New Jersey is the second state after Nevada to propose a uniform fiduciary standard for broker-dealers and investment advisers. Although pre-proposal commenters advised the New Jersey Securities Bureau to wait on the rulemaking until the SEC adopts its Regulation Best Interest (RBI), the Bureau has decided to go ahead with the proposal because RBI’s proposed standard, while higher than the current broker-dealer suitability standard, is not as high as a fiduciary standard for protecting investors. Moreover, said the Bureau, RBI’s mandating broker-dealers to disclose in writing the conflicts of interests from recommending investments to their customers that might benefit the broker-dealers over the customers will not necessarily prevent the customers from incorrectly investing in the broker-dealer-benefitting recommendations.
But the Bureau has promulgated the proposal in response to advice from a Dodd-Frank Act Section 913 study recommending the SEC to create a uniform fiduciary duty standard for investment advisers and broker-dealers—when they provide advice to retail customers—that is consistent with the standard currently applied to investment advisers. But one of the primary reasons for the Bureau’s moving ahead with the proposal is because the Section 913 study revealed that investors are confused about the different roles their broker-dealers and investment advisers play as financial professionals, to the point of mistakenly believing that broker-dealers currently have a fiduciary duty to protect their customers’ investment interests.
Rulemaking highlights. As the states have historically been considered the “local cops on the beat” by virtue of being in the best position to protect their respective resident investors, New Jersey (after Nevada) has proposed a new rule, as well as amendments to an existing rule, to eradicate the investors’ confusion over the differing roles, by creating a uniform fiduciary standard for both broker-dealers and investment advisers that will take effect 90 days from the effect date of the new rule. Highlights of the proposed rulemaking include the following:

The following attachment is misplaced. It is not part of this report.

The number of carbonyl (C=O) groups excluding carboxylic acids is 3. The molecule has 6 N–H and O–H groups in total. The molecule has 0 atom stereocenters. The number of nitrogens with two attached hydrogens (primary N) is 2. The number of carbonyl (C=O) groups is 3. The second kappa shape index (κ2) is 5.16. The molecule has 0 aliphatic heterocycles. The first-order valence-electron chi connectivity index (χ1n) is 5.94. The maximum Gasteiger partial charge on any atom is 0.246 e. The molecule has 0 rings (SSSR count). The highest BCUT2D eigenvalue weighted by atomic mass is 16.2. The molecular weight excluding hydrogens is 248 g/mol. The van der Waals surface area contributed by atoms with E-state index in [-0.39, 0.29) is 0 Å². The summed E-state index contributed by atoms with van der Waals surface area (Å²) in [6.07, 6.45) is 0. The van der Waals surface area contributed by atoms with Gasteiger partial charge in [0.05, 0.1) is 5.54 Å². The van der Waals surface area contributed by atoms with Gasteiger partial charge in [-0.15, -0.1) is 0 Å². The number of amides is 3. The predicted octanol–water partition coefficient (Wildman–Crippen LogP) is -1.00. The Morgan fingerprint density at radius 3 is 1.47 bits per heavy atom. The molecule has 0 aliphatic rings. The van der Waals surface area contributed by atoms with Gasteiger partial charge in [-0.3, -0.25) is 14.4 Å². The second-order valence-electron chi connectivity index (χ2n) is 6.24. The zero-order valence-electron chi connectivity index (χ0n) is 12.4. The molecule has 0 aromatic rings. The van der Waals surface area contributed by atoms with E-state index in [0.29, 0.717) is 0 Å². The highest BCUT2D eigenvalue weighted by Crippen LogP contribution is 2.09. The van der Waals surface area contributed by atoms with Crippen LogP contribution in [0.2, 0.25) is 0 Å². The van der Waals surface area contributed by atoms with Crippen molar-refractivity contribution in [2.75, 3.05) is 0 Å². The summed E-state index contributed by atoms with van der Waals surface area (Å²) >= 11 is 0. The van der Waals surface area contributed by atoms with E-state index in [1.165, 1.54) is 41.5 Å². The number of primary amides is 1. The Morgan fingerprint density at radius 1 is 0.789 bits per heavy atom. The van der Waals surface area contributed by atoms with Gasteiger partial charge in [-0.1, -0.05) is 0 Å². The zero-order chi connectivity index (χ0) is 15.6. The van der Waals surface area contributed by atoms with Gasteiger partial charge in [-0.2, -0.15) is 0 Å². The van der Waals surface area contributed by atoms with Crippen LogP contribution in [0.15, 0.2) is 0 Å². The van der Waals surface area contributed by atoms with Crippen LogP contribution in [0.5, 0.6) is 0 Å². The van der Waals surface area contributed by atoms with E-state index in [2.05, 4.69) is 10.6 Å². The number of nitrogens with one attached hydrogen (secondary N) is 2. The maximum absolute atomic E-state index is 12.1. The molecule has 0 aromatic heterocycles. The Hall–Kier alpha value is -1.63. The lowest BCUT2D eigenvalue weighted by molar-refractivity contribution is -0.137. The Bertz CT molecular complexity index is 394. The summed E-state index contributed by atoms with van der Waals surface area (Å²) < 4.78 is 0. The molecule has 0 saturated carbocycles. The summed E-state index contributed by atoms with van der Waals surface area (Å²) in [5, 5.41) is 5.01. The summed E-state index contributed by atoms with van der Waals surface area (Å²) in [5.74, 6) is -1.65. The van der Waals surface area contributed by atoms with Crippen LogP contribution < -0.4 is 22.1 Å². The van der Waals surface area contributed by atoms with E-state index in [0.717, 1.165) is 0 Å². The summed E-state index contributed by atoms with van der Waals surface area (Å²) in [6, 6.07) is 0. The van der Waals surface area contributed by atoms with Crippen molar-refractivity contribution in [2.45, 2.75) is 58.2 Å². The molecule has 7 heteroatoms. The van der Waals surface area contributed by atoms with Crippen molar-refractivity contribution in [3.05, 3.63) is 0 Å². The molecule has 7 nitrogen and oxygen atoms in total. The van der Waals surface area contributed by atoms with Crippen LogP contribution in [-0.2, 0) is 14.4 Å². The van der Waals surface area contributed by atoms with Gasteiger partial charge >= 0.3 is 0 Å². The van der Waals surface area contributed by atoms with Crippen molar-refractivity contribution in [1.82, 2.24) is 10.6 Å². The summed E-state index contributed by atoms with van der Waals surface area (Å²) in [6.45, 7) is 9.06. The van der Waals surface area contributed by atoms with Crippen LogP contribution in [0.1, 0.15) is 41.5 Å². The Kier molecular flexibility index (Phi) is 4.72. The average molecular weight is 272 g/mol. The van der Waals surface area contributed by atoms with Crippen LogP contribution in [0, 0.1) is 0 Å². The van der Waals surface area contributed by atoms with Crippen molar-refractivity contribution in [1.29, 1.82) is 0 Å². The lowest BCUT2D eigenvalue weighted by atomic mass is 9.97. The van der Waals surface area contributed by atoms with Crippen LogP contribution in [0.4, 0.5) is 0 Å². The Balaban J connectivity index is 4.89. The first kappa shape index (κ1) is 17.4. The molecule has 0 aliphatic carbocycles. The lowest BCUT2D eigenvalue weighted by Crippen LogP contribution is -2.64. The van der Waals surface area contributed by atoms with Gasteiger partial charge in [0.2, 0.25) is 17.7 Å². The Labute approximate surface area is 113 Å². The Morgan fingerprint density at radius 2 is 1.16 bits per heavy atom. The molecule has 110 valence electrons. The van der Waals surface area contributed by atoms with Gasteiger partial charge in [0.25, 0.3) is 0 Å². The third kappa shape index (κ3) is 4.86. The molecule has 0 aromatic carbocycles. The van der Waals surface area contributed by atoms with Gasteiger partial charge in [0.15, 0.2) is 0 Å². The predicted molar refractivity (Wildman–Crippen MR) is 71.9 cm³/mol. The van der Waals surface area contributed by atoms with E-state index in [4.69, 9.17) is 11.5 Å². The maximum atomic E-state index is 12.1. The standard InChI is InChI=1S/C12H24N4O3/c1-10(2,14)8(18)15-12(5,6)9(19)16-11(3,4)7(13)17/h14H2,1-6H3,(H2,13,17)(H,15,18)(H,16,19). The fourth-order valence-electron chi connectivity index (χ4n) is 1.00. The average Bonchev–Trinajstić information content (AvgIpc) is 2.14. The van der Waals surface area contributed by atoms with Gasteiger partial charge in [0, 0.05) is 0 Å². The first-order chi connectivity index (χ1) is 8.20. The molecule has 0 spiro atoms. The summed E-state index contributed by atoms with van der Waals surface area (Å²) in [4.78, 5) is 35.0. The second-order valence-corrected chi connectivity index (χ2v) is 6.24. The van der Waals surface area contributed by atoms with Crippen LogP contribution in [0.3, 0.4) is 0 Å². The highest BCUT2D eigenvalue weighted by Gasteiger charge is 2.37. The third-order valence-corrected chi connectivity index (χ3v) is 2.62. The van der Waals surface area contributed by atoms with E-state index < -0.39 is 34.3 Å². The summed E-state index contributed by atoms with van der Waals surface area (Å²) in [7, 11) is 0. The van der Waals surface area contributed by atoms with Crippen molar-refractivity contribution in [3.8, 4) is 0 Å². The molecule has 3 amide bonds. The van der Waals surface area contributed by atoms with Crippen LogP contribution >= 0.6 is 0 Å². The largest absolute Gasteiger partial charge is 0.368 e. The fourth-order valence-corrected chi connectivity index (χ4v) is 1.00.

- Making it a dishonest, unethical business practice for broker-dealers or their agents to fail to act as a fiduciary with a duty owed to the customer when providing a customer with investment advice or a recommended investment strategy, opening of, or transfer of assets to, any type of account, or a security purchase, sale, or exchange. The fiduciary standard does not apply to a “customer” that is a bank, savings and loan association, insurance or registered investment company, a broker-dealer registered with a state securities commission (or agency or office performing like functions), an Advisers Act-registered investment adviser or investment adviser registered with a state securities commission (or agency or office performing like functions), or any person (whether a natural person, corporation, partnership or trust) having at least $50 million total assets;
- Mandating broker-dealers, agents, investment advisers and investment adviser representatives to satisfy both a duty of care and a duty of loyalty to meet the fiduciary duty requirement; the duty of loyalty requires making recommendations or providing investment advice to a customer that is free of a broker-dealer’s, agent’s, investment adviser’s, investment adviser representative’s, affiliated or related party’s, employee’s or contractor’s financial or other interests;
- Presuming a breach of the duty of loyalty when direct or indirect compensation is offered or received to or from a broker-dealer, the broker-dealer’s agents, an investment adviser or the investment adviser’s representatives, for recommending the opening of, or asset transfer to a specific account type, or for purchasing, selling or exchanging specific securities that are not the best of reasonably available options;
- Requiring broker-dealers, agents, investment advisers and investment adviser representatives to reasonably inquire about the risks, costs and conflict of interests pertaining to a recommendation or piece of investment advice;
- Disclosing a conflict of interest does not, by itself, presume that the duty of loyalty is met;
- Breaching the fiduciary duty owed to a customer does not occur when the customer’s broker-dealer or agent receives a transaction-based fee, if the fee is reasonable and is the best of the reasonably available fee options;
- Nothing in the new fiduciary duty rule applies to a person who acts as a fiduciary to an employee benefit plan, its participants or beneficiaries (because those terms are defined in the Employee Retirement Income Security Act (ERISA)); and
- Nothing in the new fiduciary duty rule creates a broker-dealer capital, custody, margin, financial responsibility, financial reporting, recordkeeping, or bonding requirement that differs from, or is in addition to, SEC requirements;
The reference number for the proposal is PRN 2019-044.